Two Kinds of Invariants: Safety and Validity

Excellent! This is the first solid answer I’ve seen to a question I’ve been wondering about: Is it okay for this code to mutate the memory behind an &mut str such that it is temporarily not UTF-8?

Under this model, I think this code can be correct if a non-UTF-8 str is valid but not safe.


The main reason of having a split between safety and validity is that whether an execution of a program is defined is only controlled by validity.

We very much want the question of “is this execution well-defined” to be answerable (and decidable),

However, it is possible (and in fact, had been proposed) to have a “tootsie pop” model with 2 separate notions of validity - one for safe code and one for unsafe code, but that is not what this post is talkin about.

To be more precise, an &mut str pointing to non-UTF-8 is valid but not safe.

I think str itself would have being UTF-8 as validity requirement. Being unsized, that’s not extremely relevant, but would be relevant for unsized locals, for example.

And tail is always safe, right? So graphemes is only ever called on safe data? Yeah then I think this is fine under my proposal.

Continuing a discussion from Zulip, I think we may want to phrase both of these invariants as a kind of “range”. In other words, we might want to specify two things:

  • Things that your unsafe code must ensure is true
  • Things that your unsafe code can rely on being true
    • this should be a subset of the first one

The idea is that there are some validity invariants that we require now but which we might not always want to require. For example, right now we require that &T is aligned. Unsafe code might therefore rely on this by taking some random &T, casting it to a usize, and packing things in the low bits. If we decided to drop the requirement that &T is aligned – we could adjust our own codegen, but we can’t change that unsafe code.

Put another way, if all unsafe code implicitly has “validity requirements are met” as a precondition, we are not free to make more things valid without breaking that unsafe code.

Now, I’m not sure if there are any things we might consider changing in the future, but I think this is something we have to keep in mind.


This article is both rigorous and accessible at the same time - a great achievement!!

Notice that the “boundary” is not necessarily where the unsafe block ends. The boundary occurs where the unsafe code provides a public API that safe code is intended to use – that might be at the module boundary, or it might even be at the crate level.

(and more discussion in the comments)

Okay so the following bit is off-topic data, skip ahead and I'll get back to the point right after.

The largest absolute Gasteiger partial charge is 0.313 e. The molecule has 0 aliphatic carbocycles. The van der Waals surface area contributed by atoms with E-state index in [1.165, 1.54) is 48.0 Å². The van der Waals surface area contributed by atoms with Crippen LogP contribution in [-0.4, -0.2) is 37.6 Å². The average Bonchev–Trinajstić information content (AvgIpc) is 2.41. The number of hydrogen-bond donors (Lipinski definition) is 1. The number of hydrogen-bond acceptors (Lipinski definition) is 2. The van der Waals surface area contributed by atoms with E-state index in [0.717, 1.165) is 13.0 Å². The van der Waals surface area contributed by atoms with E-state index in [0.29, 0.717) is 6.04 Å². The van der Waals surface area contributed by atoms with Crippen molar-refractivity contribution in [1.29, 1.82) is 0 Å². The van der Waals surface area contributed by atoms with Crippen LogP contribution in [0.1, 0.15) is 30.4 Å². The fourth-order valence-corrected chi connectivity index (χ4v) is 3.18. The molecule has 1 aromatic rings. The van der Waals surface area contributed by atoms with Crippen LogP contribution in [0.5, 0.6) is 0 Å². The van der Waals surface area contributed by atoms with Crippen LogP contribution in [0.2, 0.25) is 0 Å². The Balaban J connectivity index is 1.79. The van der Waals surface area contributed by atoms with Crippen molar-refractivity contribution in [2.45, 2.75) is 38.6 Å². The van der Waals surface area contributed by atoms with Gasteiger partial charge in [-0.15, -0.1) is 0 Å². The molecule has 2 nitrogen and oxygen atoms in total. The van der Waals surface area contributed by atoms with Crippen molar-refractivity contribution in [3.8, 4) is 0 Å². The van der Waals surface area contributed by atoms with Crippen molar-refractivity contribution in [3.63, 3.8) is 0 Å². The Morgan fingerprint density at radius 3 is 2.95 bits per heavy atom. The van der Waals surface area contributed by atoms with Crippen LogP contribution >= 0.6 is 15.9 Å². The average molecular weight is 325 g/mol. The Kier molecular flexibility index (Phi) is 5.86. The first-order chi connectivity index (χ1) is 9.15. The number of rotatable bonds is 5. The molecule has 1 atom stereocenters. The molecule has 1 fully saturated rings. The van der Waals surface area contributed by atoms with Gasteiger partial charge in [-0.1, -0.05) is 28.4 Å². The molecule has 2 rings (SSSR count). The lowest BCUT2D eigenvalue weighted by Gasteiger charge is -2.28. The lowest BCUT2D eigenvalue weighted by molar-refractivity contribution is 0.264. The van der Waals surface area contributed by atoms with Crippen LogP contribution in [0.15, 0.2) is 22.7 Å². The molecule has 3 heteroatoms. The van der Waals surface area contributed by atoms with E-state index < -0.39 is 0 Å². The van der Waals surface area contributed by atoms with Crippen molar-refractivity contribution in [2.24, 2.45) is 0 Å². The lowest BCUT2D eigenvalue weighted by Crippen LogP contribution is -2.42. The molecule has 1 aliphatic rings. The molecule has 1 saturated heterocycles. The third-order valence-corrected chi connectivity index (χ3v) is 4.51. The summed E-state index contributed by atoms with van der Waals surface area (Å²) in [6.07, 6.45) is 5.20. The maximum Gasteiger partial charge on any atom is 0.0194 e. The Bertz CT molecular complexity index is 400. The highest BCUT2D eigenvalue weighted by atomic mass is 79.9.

I think that even if the model doesn’t insist on the ‘correct’ placement of unsafe, it’s still worth encouraging authors to do so. If you had a function like

fn change_vec_len(v: &mut Vec) {
  unsafe {
    v.set_len(v.len() + 10);

that you know is safe because of the module/crate visibility boundary, I would still consider this bad practice - the function should be marked unsafe.


RalfJung, after reading your arguments on the MaybeUninit RFC and in your blog post “Two Kinds of Invariants”, I think you’re right that &mut T should be UB for uninitialized T. But, as you mentioned, there is already a lot of code that relies on this behaving as naively expected. All of this code could be converted to use *mut T, but the only way I’m aware of to get struct/enum member offsets (in general) is to create two &mut T's to uninitialized T, cast them to pointers, and then subtract. So at the very least, an intrinsic needs to be provided to get struct/enum member offsets before exploiting &mut T being UB for uninitialized T.

Even better would be to provide type or compiler-level support for partial initialization. I wrote a blog post recently about one approach, but to make it truly usable (i.e. efficient), a high-level optimization needs to be added to rustc. It would be amazing if someone intimately familiar with rustc and compiler optimizations could comment on the feasibility/difficulty of implementing such an optimization.

In the Reddit discussion for my blog post, we came up with an alternative approach using an &uninit T type that is linear (exactly single use) and write-only. This approach would be more ergonomic and more deeply engrained into the compiler. I plan to write a blog post exploring this latter idea a bit more, but it seems like it would be much more involved to implement, and so should likely be de-prioritized in favor of a quicker solution; but again, I would love to get input from someone intimately familiar with rustc.

That's funny, because I never argued for this. :slight_smile: I brought it up as a possibility, but my own thinking is actually that &mut T is only UB for NULL/unaligned references, and (through the aliasing model) for dangling pointers, but makes no statement about the pointee being initialized. The next topic of discussion in the unsafe-code-guidelines WG will be covering this.

It is true that we would be in a more type-safe world if people used some kind of &out instead of &mut when data is still to-be initialized -- but it is not at all clear to me that all that extra complexity would be worth the benefit.

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